# Thread: Solving Fourth Degree Trinomial With Two Variables to Fourth Degree

1. ## Solving Fourth Degree Trinomial With Two Variables to Fourth Degree

So I am working my way through an algebra practice book, and I am stumped on this question:

4x^4 + (3x^2)(y^2) + y^4

Now the answer is listed as (2x^2 + xy + y^2)(2x^2 - xy + y^2)

What steps does one take to obtain this answer?

Thanks

2. ## Re: Solving Fourth Degree Trinomial With Two Variables to Fourth Degree

We have two fourth powers and one sqare beneath monomyals Let us try enshorted multiplyig formulas
$(2x^{2}+x^{2})^{2}=4x^{4}+4x^{2}y^{2}+y^{4}=4x^{4} +3x^{2}y^{2}+x^{2}y^{2}$
if we odd bothsidely x^{2}y^{2} we have
$(2x^{2}+x^{2})^{2}-x^{2}y^{2}$=our formula

3. ## Re: Solving Fourth Degree Trinomial With Two Variables to Fourth Degree

Originally Posted by Cartesius24
We have two fourth powers and one sqare beneath monomyals Let us try enshorted multiplyig formulas
$(2x^{2}+x^{2})^{2}=4x^{4}+4x^{2}y^{2}+y^{4}=4x^{4} +3x^{2}y^{2}+x^{2}y^{2}$
if we odd bothsidely x^{2}y^{2} we have
$(2x^{2}+x^{2})^{2}-x^{2}y^{2}$=our formula
Thanks, but I am still confused. What steps do you use to derive that answer? Also, you wrote initially $(2x^2 + x^2)^2$, did you mean $(2x^2 + y^2)^2$?

Another example is the following problem:

$x^8 - 12x^4 + 16$

Do I just add and subtract $x^4$ from this? I find that the two factors of 16 are -4 and -4, so if I add and subtract $4x^4$ from the problem, I get $(x^8 - 8x^2 + 16) - 4x^2$. This I can then factor into the answer.

I used some guesswork to get this though, by knowing that $(x^4 - 4)^2$ is $x^8 - 8x^4 + 16$. So I assumed then that since $-12x^4$ + $4x^4$ is $-8x^4$, then I then assumed I subtract $4x^4$ from the other side.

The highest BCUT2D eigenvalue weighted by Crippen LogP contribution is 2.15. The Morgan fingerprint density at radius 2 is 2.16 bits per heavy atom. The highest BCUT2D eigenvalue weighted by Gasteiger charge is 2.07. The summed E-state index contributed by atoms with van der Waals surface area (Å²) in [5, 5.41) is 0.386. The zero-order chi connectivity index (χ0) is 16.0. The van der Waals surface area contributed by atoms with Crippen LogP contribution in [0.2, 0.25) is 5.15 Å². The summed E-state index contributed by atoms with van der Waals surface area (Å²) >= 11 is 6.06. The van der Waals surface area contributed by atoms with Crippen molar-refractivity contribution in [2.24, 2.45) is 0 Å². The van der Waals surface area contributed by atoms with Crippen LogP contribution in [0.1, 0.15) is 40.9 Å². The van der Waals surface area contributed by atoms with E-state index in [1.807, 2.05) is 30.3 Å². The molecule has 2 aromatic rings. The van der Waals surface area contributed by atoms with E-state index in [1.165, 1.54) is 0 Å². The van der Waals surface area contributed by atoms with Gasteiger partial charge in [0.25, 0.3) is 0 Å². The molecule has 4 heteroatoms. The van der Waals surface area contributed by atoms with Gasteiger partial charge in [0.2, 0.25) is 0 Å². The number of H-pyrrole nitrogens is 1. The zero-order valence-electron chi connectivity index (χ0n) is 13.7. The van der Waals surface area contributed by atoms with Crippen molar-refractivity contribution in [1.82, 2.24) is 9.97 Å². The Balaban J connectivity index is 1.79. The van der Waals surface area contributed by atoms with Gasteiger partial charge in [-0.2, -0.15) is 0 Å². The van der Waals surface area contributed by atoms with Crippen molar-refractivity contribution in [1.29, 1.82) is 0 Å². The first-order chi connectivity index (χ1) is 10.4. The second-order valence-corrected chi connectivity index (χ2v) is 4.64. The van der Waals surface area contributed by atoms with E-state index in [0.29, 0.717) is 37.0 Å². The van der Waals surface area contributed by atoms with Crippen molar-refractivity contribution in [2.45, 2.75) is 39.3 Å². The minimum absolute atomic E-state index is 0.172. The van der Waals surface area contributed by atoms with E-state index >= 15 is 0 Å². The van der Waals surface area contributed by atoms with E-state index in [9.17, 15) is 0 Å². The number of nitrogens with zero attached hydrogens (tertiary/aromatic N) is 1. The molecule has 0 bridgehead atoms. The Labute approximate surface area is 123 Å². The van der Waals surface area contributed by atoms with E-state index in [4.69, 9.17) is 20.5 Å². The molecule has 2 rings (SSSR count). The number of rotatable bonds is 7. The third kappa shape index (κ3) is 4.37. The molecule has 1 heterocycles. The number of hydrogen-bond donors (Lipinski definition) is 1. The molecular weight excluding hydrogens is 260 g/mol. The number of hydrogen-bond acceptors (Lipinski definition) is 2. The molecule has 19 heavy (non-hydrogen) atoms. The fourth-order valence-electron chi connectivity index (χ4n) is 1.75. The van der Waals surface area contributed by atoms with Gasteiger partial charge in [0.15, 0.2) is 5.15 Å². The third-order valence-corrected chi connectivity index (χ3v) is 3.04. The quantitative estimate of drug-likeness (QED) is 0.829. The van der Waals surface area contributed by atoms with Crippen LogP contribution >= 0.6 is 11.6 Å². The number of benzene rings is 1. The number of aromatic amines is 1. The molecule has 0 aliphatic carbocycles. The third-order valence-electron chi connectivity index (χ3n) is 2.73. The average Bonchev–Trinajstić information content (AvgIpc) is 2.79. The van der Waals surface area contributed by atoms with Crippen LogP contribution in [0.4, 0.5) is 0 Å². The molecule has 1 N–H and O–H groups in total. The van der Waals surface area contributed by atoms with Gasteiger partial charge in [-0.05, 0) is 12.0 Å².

Are problems like this solved by some guessing/trial-and-error, or is there a specific step I am missing?

4. ## Re: Solving Fourth Degree Trinomial With Two Variables to Fourth Degree

We can also factor like this

$x^8-12x^4+16=\left(x^2+1-\sqrt{5}\right) \left(x^2-1-\sqrt{5}\right) \left(x^2-1+\sqrt{5}\right) \left(x^2+1+\sqrt{5}\right)$

or like this

$x^8-12x^4+16=\left(x^4-6-\sqrt{20}\right)\left(x^4-6+\sqrt{20}\right)$

or as a product of linear factors

5. ## Re: Solving Fourth Degree Trinomial With Two Variables to Fourth Degree

Originally Posted by Idea
We can also factor like this

$x^8-12x^4+16=\left(x^2+1-\sqrt{5}\right) \left(x^2-1-\sqrt{5}\right) \left(x^2-1+\sqrt{5}\right) \left(x^2+1+\sqrt{5}\right)$

or like this

$x^8-12x^4+16=\left(x^4-6-\sqrt{20}\right)\left(x^4-6+\sqrt{20}\right)$

or as a product of linear factors
Where do the $\sqrt{5}$ and the $\sqrt{20}$ come from?

6. ## Re: Solving Fourth Degree Trinomial With Two Variables to Fourth Degree

$u^2-12u+16=\left(u-6+\sqrt{20}\right)\left(u-6-\sqrt{20}\right)$

Then let $u=x^4$ to get

$x^8-12x^4+16=\left(x^4-6+\sqrt{20}\right)\left(x^4-6-\sqrt{20}\right)$

Next,

$\sqrt{6+\sqrt{20}}=1+\sqrt{5}$

7. ## Re: Solving Fourth Degree Trinomial With Two Variables to Fourth Degree

Originally Posted by Idea
$u^2-12u+16=\left(u-6+\sqrt{20}\right)\left(u-6-\sqrt{20}\right)$
Then let $u=x^4$ to get
$x^8-12x^4+16=\left(x^4-6+\sqrt{20}\right)\left(x^4-6-\sqrt{20}\right)$
$\sqrt{6+\sqrt{20}}=1+\sqrt{5}$